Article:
UT Austin's Texas Advanced Computing Center will get a new 250-kilowatt solar energy array and energy-efficient power infrastructure as part of the $13-million demo project. Image: Walker Engineering Inc.

Japan Funds High Tech Upgrades for University of Texas Data Center


Japan has partnered with the University of Texas at Austin (UT Austin) to provide the college’s Texas Advanced Computing Center (TACC) with components for a 250-kilowatt solar energy farm and a high-voltage direct current (HVDC) power system for the research institute’s data center. The New Energy and Industrial Technology Development Organization (NEDO), a public research and development agency, has committed $13 million toward construction, equipment, and staff for the project. At a signing ceremony at UT Austin’s campus on August 11, UT Austin President Gregory L. Fenves and Senior Executive Vice President Atsushi Ichihoshi of NTT Facilities Inc., the contractor selected by NEDO for the project, signed an implementation agreement, while NEDO Executive Director Fumio Ueda and Texas Secretary of State Carlos Cascos inked a memorandum of understanding (MOU) related to cooperation in promoting energy efficiency at data centers in other parts of Texas.

Operating around the clock, data centers require notoriously high amounts of energy, with US data centers having consumed an estimated 91 billion kilowatt-hours of electricity in 2013. Although the project will not be able to produce enough power for the entire research institute, the new solar farm and HVDC system are expected to provide TACC with around $4 million worth of additional computing power and reduce energy costs by 15% compared to the conventional system currently powering the data center. Using direct current rather than alternating current, on which computers typically run, NEDO’s system will be able to cut costly AC-to-DC conversions as the solar panels help power the data center.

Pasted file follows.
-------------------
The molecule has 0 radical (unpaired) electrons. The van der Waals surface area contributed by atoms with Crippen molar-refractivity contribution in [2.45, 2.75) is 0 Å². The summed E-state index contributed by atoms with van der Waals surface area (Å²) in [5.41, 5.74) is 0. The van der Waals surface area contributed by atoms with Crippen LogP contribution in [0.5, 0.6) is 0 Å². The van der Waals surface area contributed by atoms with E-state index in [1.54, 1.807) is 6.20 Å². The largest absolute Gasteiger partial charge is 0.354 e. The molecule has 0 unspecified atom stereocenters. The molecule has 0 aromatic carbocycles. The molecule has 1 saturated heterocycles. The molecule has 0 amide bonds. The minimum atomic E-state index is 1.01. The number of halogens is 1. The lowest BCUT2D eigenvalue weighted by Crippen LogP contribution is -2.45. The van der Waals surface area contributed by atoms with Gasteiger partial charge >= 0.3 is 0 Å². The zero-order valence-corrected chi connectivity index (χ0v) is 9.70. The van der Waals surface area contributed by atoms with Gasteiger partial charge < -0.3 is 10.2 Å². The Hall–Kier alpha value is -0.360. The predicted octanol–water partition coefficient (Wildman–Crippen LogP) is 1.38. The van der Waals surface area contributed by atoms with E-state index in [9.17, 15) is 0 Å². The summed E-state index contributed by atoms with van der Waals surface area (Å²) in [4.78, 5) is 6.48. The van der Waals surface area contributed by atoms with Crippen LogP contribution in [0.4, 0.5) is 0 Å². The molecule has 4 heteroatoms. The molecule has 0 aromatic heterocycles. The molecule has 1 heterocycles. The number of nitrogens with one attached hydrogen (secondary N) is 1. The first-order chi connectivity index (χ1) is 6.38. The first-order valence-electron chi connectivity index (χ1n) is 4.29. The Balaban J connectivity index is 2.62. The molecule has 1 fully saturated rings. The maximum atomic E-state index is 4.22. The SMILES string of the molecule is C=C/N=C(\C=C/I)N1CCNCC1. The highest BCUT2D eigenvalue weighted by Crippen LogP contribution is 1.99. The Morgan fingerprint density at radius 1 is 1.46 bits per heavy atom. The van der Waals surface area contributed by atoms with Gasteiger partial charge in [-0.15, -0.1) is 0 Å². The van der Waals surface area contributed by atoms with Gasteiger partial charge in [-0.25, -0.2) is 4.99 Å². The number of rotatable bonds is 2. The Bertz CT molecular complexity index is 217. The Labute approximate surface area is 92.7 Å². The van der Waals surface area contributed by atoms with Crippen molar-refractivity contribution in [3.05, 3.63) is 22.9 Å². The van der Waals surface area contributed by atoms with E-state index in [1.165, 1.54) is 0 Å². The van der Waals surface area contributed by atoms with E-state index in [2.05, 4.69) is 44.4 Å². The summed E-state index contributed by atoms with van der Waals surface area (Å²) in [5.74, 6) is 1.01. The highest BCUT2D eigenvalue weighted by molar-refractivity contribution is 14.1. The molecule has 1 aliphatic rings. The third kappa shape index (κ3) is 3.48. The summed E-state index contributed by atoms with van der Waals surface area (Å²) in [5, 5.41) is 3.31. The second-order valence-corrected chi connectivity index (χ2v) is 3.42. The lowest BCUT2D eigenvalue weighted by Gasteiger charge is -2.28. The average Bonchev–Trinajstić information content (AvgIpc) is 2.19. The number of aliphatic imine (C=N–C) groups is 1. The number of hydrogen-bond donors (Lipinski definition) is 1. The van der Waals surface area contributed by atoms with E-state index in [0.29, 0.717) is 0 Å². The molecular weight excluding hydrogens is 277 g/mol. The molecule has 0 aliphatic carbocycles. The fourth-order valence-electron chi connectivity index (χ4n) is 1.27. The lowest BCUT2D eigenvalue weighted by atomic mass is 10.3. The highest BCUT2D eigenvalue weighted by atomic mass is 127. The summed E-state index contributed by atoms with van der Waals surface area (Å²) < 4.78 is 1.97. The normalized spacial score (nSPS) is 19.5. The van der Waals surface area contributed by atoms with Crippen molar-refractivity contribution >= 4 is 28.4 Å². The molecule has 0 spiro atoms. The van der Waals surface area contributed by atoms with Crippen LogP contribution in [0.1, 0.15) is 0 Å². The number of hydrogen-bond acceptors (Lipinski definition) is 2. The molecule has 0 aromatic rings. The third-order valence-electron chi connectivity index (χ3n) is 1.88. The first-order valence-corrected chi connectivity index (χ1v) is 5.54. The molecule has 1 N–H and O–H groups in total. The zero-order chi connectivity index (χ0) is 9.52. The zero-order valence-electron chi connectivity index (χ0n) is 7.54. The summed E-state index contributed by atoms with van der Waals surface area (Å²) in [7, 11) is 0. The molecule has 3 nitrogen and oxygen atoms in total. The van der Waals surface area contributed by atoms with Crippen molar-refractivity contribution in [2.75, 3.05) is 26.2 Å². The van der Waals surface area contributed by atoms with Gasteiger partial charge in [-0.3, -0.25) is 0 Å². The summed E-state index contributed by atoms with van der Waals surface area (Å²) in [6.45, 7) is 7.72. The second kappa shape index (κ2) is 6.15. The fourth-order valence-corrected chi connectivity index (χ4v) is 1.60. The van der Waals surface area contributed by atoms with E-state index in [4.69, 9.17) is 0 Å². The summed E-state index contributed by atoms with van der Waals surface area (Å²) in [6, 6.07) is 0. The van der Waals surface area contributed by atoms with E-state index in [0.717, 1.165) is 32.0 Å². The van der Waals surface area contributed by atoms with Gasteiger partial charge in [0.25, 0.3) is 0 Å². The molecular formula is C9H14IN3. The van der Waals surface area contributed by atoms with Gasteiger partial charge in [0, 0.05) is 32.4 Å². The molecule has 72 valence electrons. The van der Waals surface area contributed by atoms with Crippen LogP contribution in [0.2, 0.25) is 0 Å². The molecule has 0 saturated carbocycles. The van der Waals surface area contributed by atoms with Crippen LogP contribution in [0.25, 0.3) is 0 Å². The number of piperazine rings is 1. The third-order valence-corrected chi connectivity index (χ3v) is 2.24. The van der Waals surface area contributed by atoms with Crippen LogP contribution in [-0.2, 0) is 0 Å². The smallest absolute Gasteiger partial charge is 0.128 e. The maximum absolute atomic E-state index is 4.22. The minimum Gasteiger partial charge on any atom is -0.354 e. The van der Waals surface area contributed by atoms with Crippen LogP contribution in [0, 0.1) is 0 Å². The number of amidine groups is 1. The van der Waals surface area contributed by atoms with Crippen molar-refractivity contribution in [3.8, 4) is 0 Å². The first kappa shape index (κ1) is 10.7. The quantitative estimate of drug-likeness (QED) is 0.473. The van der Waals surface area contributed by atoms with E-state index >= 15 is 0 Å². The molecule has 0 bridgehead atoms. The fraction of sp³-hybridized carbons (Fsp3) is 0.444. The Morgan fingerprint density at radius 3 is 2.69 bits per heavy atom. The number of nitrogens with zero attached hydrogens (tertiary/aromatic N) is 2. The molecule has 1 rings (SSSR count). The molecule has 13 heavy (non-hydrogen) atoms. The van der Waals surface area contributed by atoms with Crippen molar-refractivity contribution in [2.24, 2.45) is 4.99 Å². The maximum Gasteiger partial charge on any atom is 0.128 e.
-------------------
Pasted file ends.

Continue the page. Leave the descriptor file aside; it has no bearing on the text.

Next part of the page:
In return for providing funds for the project, NEDO will be able to study and assess the efficiency of the technology used in the demo, which is expected to run until August 2017 and may serve as a flagship project for the organization’s future endeavors in Texas.

NEDO has conducted similar demo projects in three other states in past years, launching smart grid technology projects in Los Alamos, New Mexico and the Hawai‘ian island of Maui in 2012 and 2013, respectively, as well as a zero net energy project at the State University of New York in 2014. This project also adds to a growing list of Japanese investments in Texas that are focused on energy efficient technologies.

NTT Facilities intends to begin construction on the Texas demo project this fall.

Patrick Madaj is a Research Intern at the East-West Center in Washington and an undergraduate student at the University of Oklahoma.